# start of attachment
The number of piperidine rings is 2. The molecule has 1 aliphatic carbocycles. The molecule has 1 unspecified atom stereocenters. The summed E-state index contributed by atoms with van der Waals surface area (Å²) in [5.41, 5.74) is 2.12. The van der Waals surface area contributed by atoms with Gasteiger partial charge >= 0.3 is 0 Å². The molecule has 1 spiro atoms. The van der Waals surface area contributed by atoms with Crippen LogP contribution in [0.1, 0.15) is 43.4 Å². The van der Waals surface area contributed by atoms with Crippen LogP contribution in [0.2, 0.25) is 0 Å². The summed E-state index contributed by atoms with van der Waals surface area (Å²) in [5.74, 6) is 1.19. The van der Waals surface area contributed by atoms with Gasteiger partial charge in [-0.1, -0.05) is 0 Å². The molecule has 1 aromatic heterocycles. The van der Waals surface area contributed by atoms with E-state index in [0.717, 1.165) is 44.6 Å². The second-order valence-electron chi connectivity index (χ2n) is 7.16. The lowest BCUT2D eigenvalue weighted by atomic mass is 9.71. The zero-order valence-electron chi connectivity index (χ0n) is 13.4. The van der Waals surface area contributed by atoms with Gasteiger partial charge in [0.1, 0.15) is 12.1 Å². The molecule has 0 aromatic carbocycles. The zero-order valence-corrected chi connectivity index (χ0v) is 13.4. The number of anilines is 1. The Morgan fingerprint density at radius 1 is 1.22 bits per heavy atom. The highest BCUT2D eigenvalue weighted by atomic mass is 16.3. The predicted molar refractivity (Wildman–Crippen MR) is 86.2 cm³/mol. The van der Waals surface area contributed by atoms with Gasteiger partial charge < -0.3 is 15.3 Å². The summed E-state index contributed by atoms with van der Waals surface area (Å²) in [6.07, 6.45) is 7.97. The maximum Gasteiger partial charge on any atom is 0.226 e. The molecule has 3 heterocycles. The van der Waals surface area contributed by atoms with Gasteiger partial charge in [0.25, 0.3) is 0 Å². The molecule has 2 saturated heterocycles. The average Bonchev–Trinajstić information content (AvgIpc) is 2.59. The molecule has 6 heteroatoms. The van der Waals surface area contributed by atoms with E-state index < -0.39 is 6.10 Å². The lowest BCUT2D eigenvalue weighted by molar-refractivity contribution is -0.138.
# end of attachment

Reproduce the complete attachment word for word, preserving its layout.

The number of piperidine rings is 2. The molecule has 1 aliphatic carbocycles. The molecule has 1 unspecified atom stereocenters. The summed E-state index contributed by atoms with van der Waals surface area (Å²) in [5.41, 5.74) is 2.12. The van der Waals surface area contributed by atoms with Gasteiger partial charge >= 0.3 is 0 Å². The molecule has 1 spiro atoms. The van der Waals surface area contributed by atoms with Crippen LogP contribution in [0.1, 0.15) is 43.4 Å². The van der Waals surface area contributed by atoms with Crippen LogP contribution in [0.2, 0.25) is 0 Å². The summed E-state index contributed by atoms with van der Waals surface area (Å²) in [5.74, 6) is 1.19. The van der Waals surface area contributed by atoms with Gasteiger partial charge in [-0.1, -0.05) is 0 Å². The molecule has 1 aromatic heterocycles. The van der Waals surface area contributed by atoms with E-state index in [0.717, 1.165) is 44.6 Å². The second-order valence-electron chi connectivity index (χ2n) is 7.16. The lowest BCUT2D eigenvalue weighted by atomic mass is 9.71. The zero-order valence-electron chi connectivity index (χ0n) is 13.4. The van der Waals surface area contributed by atoms with Gasteiger partial charge in [0.1, 0.15) is 12.1 Å². The molecule has 0 aromatic carbocycles. The zero-order valence-corrected chi connectivity index (χ0v) is 13.4. The number of anilines is 1. The Morgan fingerprint density at radius 1 is 1.22 bits per heavy atom. The highest BCUT2D eigenvalue weighted by atomic mass is 16.3. The predicted molar refractivity (Wildman–Crippen MR) is 86.2 cm³/mol. The van der Waals surface area contributed by atoms with Gasteiger partial charge < -0.3 is 15.3 Å². The summed E-state index contributed by atoms with van der Waals surface area (Å²) in [6.07, 6.45) is 7.97. The maximum Gasteiger partial charge on any atom is 0.226 e. The molecule has 3 heterocycles. The van der Waals surface area contributed by atoms with Gasteiger partial charge in [0.25, 0.3) is 0 Å². The molecule has 2 saturated heterocycles. The average Bonchev–Trinajstić information content (AvgIpc) is 2.59. The molecule has 6 heteroatoms. The van der Waals surface area contributed by atoms with E-state index < -0.39 is 6.10 Å². The lowest BCUT2D eigenvalue weighted by molar-refractivity contribution is -0.138.